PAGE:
I’m starting to feel bad for President Obama, if you want to know the truth.
His poll numbers are so low — an IBD/TIPP poll indicates that 53 percent of adults in the United States now characterize Obama’s presidency as a “failure” — no Democrat candidates want to be seen with him.
Former CIA chief and Defense Secretary Leon E. Panetta has been blasting Obama all week. Panetta, “long a trusted advisor to Democratic presidents, released a book about his years in the administration in which he criticizes President Obama as a vacillating leader who often ‘avoids the battle,’” reports the Los Angeles Times.
Just when you think things can’t get worse for Obama, Jimmy Carter criticizes him. Carter says his foreign policy is wishy-washy.
What will happen next? Obama’s dog Bo will leak unflattering stories to the National Inquirer?
So it is chic all of a sudden for erstwhile supporters to criticize the president for one failure after another.
Sure enough, Obama promised hope and change. He promised to cross the political aisle and work with the opposition party — but has been one of the most polarizing and divisive presidents in my lifetime.
Sure, Obama promised to be more transparent than any president in history — but has been one of the most secretive in history. Don’t ask me; ask the Society of Professional Journalists why it wrote a letter to the president, demanding the transparency he promised.
Sure, the Obama administration is bungling a number of things at home and abroad. ObamaCare has been messy and costly and continues to fall far short of its promises. And nobody is confident the president can correct huge foreign policy blunders when Obama tells Democrat supporters, “There’s a sense possibly that the world is spinning so fast and nobody is able to control it.”
My only question to the president’s growing number of critics is this: Where were you before Obama was elected — twice?
Prior to Obama’s first presidential election, I took the time to look into his record and accomplishments and was surprised to discover how paper-thin his resume was — for a presidential candidate, that is.
Sure, he attended fine schools. But we know very little about what he thought, wrote or accomplished while he was there.
He was a community organizer, lawyer, university lecturer and state senator, but there are no grand accomplishments that stand out in any of these roles — at least not the kind that cause people to think “that young man is going to be president one day!”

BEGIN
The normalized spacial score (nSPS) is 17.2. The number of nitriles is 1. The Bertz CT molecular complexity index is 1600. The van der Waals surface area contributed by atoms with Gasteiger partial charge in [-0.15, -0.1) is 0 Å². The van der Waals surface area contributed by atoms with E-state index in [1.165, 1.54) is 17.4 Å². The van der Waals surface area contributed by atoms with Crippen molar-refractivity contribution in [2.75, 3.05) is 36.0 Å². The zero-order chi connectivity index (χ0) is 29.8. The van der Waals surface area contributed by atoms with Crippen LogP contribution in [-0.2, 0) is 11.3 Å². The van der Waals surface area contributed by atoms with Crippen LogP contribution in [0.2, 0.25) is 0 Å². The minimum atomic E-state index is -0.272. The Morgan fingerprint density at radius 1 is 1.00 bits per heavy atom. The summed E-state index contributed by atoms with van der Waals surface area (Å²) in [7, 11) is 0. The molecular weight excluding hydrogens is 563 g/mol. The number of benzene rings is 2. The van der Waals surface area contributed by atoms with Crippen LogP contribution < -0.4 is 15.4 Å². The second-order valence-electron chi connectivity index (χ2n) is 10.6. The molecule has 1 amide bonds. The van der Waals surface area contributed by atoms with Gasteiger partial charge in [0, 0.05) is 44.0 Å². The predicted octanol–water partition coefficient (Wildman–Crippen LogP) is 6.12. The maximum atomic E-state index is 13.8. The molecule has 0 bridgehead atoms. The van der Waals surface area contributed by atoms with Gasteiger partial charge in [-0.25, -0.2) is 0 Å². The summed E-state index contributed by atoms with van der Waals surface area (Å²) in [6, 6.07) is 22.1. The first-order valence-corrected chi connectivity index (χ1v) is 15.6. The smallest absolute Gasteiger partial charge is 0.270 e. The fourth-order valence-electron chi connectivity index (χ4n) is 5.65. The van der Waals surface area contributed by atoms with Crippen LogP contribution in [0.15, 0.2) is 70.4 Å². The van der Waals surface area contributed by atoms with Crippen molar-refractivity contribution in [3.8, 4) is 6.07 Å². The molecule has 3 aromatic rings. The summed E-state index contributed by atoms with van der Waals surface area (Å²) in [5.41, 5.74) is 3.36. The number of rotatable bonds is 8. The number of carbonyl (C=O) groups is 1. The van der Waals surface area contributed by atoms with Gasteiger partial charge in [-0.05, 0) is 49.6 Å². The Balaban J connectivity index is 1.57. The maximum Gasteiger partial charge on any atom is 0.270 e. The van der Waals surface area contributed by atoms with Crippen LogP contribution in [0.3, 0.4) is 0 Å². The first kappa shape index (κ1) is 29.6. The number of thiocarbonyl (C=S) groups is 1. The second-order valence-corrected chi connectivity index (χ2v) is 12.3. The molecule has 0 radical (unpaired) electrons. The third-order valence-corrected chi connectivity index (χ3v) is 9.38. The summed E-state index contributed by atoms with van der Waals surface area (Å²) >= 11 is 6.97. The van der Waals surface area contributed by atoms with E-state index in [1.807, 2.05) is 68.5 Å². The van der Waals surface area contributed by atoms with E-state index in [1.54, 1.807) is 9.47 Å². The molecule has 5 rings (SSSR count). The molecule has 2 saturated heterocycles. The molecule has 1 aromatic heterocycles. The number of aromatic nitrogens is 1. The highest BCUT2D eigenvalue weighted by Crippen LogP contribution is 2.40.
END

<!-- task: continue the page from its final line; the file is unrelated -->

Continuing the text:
He began running for president one year into his term as junior senator of Illinois and rarely showed up to cast votes. That’s like being hired as a director of a company and immediately asking to become CEO.
He had no experience running a large organization — a modest record that showed he would cross the political aisle to get things done or effectively organize executive teams to roll out big, successful programs.
Nobody seemed to care, though. Because he was masterful at giving speeches. When people weren’t fainting at campaign rallies, they were praising him as a great savior who would solve America’s many challenges.
Unfortunately for everyone, however, Obama turned out to be a mere mortal.
And now his supporters complain that he doesn’t much like the political process — rolling up his sleeves and working behind the scenes to get things done. To the contrary, he’s aloof and a bit of a loner, they say.
So while it is suddenly chic to pile on and criticize the president’s shortcomings as a leader and commander in chief, I think the new critics should back off.
If you folks had examined what he promised to do before he was president — if you really examined his experience and skills — you would not be terribly surprised by the outcome. Your criticism is too late and you aren’t likely to change this president’s mind anyhow. So put a sock in it.
Tom Purcell is a Pittsburgh Tribune-Review columnist.